“Employers give university graduates an ‘F’ in life”


According to a survey conducted by the Vietnam Institute for Educational Research, up to 83 percent of university graduates are considered by employers to be lacking “life skills”.  

Hard to define ‘soft skills’ – decision-making, working in teams, and time management – are major determining factors in the success of people. And university graduates seem to have learned everything but how to succeed.

From Vietnam Net Bridge, 27.4.10.  Original (Vietnamese) version:  Thiếu kỹ năng sống, sinh viên mất nhiều cơ hội (Dân Trí)

This is a chronic complaint from employers here.  I have some firsthand experience as an employer – first in the nonprofit and now in the private sector.  Most universities are not equipped or otherwise prepared to meet these needs and demands; they are struggling to carry out the teaching dimension of their mission with all of its attendant challenges (e.g., overworked and underpaid faculty, overly theoretical, teacher-centered instruction, rote learning,  inadequate materials and facilities, etc.).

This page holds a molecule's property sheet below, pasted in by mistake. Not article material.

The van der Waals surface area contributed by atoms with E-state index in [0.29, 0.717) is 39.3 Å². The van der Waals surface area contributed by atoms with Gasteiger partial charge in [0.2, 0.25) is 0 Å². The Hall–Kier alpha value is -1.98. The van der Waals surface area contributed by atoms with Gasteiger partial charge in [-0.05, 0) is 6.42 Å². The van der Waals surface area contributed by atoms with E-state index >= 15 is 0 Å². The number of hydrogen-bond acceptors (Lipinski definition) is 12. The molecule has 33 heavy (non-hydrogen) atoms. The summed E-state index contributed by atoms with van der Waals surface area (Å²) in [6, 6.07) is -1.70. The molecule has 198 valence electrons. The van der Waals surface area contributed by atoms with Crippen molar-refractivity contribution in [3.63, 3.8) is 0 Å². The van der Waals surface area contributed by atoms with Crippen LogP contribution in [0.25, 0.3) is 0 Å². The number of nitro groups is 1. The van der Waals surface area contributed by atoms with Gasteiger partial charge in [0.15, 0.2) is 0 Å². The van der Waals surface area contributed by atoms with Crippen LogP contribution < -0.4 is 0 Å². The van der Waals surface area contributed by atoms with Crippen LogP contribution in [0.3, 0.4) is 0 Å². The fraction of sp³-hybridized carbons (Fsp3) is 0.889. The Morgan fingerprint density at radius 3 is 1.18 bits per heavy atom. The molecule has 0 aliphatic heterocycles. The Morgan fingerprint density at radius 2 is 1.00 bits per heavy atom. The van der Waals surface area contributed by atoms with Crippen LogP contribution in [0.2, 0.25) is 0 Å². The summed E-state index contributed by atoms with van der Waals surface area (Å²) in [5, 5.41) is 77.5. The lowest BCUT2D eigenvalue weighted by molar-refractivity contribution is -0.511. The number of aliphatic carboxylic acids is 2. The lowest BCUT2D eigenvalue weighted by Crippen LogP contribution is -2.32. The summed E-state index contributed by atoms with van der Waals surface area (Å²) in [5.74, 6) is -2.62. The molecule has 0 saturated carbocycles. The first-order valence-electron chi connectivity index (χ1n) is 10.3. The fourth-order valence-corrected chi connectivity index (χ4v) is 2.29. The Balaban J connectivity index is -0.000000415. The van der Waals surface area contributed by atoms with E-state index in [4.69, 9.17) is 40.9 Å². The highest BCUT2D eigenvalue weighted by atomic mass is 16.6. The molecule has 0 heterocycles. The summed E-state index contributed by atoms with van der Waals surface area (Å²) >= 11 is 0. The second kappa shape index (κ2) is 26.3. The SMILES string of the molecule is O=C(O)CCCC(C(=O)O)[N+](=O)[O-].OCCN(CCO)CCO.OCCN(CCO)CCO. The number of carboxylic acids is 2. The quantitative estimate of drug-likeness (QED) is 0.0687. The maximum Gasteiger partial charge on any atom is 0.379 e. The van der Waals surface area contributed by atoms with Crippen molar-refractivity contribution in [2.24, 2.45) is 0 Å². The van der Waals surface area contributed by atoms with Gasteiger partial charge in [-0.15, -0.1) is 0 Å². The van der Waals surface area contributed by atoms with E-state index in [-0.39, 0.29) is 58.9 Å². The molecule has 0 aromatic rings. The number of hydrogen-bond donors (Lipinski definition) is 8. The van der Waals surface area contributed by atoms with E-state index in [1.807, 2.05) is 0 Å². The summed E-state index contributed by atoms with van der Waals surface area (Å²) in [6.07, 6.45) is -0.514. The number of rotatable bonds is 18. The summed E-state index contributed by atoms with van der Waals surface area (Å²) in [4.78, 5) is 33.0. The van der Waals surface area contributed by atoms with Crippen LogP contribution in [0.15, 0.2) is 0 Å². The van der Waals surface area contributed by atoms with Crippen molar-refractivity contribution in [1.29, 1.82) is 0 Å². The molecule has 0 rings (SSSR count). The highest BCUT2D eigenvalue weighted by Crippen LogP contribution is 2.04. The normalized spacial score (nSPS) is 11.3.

The short-term solution, which some forward-looking students have discovered, is to gain practical experience through relevant part-time jobs, volunteer activities and quality internships, mentoring/shadowing of professionals, and the wealth of information on the Internet (e.g., Study Guides and Strategies website), to mention just a few. 

I’m working on a project that focuses on career exploration and information, another urgent need among young people here and around the world.  How to get from point A to B and, more importantly, how to make an informed decision about what point B should be in the first place.

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